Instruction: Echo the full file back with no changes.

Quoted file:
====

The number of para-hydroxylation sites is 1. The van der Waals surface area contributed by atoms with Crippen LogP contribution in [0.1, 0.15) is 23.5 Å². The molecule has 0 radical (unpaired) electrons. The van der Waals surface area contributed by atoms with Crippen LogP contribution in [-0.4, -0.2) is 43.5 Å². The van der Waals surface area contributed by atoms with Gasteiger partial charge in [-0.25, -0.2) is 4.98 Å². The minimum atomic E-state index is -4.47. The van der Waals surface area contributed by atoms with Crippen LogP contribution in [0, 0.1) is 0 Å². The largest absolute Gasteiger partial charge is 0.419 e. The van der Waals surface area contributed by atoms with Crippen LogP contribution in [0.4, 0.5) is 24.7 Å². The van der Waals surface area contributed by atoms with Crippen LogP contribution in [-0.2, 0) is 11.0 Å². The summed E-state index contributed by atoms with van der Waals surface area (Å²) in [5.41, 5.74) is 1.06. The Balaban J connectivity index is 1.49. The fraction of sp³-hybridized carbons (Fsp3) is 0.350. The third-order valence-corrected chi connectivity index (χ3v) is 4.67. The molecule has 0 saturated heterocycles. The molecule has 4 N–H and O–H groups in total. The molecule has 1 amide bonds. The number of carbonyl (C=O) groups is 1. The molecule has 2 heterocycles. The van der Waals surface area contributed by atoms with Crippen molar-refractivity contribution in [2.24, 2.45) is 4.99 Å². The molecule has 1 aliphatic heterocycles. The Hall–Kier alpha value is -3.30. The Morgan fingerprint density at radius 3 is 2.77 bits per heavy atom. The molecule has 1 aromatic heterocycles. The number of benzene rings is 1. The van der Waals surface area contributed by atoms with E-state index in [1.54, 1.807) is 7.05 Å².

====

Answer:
The number of para-hydroxylation sites is 1. The van der Waals surface area contributed by atoms with Crippen LogP contribution in [0.1, 0.15) is 23.5 Å². The molecule has 0 radical (unpaired) electrons. The van der Waals surface area contributed by atoms with Crippen LogP contribution in [-0.4, -0.2) is 43.5 Å². The van der Waals surface area contributed by atoms with Gasteiger partial charge in [-0.25, -0.2) is 4.98 Å². The minimum atomic E-state index is -4.47. The van der Waals surface area contributed by atoms with Crippen LogP contribution in [0, 0.1) is 0 Å². The largest absolute Gasteiger partial charge is 0.419 e. The van der Waals surface area contributed by atoms with Crippen LogP contribution in [0.4, 0.5) is 24.7 Å². The van der Waals surface area contributed by atoms with Crippen LogP contribution in [-0.2, 0) is 11.0 Å². The summed E-state index contributed by atoms with van der Waals surface area (Å²) in [5.41, 5.74) is 1.06. The Balaban J connectivity index is 1.49. The fraction of sp³-hybridized carbons (Fsp3) is 0.350. The third-order valence-corrected chi connectivity index (χ3v) is 4.67. The molecule has 0 saturated heterocycles. The molecule has 4 N–H and O–H groups in total. The molecule has 1 amide bonds. The number of carbonyl (C=O) groups is 1. The molecule has 2 heterocycles. The van der Waals surface area contributed by atoms with Crippen molar-refractivity contribution in [2.24, 2.45) is 4.99 Å². The molecule has 1 aliphatic heterocycles. The Hall–Kier alpha value is -3.30. The Morgan fingerprint density at radius 3 is 2.77 bits per heavy atom. The molecule has 1 aromatic heterocycles. The number of benzene rings is 1. The van der Waals surface area contributed by atoms with E-state index in [1.54, 1.807) is 7.05 Å².